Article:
Meanwhile, Facebook’s NewsFeed algorithm carefully serves news stories—both true and false—to users depending on their observed opinions, a form of confirmation bias which could be interpreted as a dark pattern. By only showing users some of the news, with the intention of keeping users engaged and active on the platform, the algorithm lies by omission. Even the details of interface used by both Facebook and Google mislead users: By cloaking every URL in the same “pretty” interface elements, whether from or its fake news counterpart, both companies lent legitimacy to lies through design.

Then there was the biggest, most insidious dark pattern of all: Donald Trump’s brilliant use of fabricated news stories and lies during his campaign. Most of us would assume a candidate for public office would operate based on some basic ethical standards including not directly lying to the public, the same way most of us would assume a company wouldn’t directly trick us with its UX. Both assumptions turned out to be wrong.

We’re standing at the edge of a new era in both tech and government—one that makes the old world, where “less friction” and “more engagement” was the main goal of both, look quaint. Rather than simply designing ways to engage users and make their lives easier, design is being called upon to do something much more complicated: Give users agency to understand and challenge the products they’re being sold. “Modern user experience is a black box that has made it easier and easier to consume things, and harder and harder to remake them,” Cliff Kuang wrote on Co.Design in the days after the election.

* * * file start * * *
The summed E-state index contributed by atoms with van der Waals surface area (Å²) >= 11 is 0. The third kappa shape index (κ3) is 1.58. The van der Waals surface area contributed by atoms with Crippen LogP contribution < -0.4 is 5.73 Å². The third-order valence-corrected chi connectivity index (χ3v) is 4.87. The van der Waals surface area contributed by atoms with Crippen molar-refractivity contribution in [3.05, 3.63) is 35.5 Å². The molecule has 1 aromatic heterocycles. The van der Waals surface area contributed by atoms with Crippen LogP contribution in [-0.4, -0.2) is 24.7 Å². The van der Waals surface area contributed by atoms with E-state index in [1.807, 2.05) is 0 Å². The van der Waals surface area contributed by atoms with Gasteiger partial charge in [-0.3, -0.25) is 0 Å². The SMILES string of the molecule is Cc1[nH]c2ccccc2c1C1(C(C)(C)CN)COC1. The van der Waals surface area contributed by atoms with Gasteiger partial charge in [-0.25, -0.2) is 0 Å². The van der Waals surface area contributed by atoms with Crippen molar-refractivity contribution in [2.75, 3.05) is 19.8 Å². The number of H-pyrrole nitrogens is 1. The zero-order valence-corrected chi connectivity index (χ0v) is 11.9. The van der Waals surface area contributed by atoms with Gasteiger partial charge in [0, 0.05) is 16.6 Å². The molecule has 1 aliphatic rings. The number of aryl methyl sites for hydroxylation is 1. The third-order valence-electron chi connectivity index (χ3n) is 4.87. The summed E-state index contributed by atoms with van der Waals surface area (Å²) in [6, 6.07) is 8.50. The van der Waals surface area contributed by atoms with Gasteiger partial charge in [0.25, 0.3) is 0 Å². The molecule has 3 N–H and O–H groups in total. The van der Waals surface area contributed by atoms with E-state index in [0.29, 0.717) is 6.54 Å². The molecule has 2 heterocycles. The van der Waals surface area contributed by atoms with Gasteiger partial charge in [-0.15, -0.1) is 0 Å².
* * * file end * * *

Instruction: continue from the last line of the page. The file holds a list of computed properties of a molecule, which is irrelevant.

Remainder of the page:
This is a far more complex topic than the traditional “problem and solution” paradigm that governs many design stories. It will require designers and users to collaborate on a much more intimate level, building a foundationfor the ethical design of products in our society. This will take decades. In 2011, interaction designer Stephen P. Anderson wrote a prescient essay about just that. “All design influences behavior, even if we’re not intentional about the desired behaviors,” he wrote to suggest that drawing a line in the sand is difficult for designers and users alike. “Be conscious and aware of what you’re endorsing with your time, not only for the welfare of others but for your own sense of self. The work you choose to take on defines you.”

In 2016, the library of dark patterns that emerged in recent decades—collectively shaped by both users and designers—were weaponized to profoundly influence our world. Will 2017 be the year when we finally shine a light on them, and demand more transparency and accountability from our products and political system alike? I hope so. In the meantime, let’s celebrate our successful unsubscribe from 2016.

[Featured Illustration: cienpies/iStock]

This article first appeared in

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About Author

Kelsey Campbell-Dollaghan

Kelsey Campbell-Dollaghan is Co.Design's deputy editor.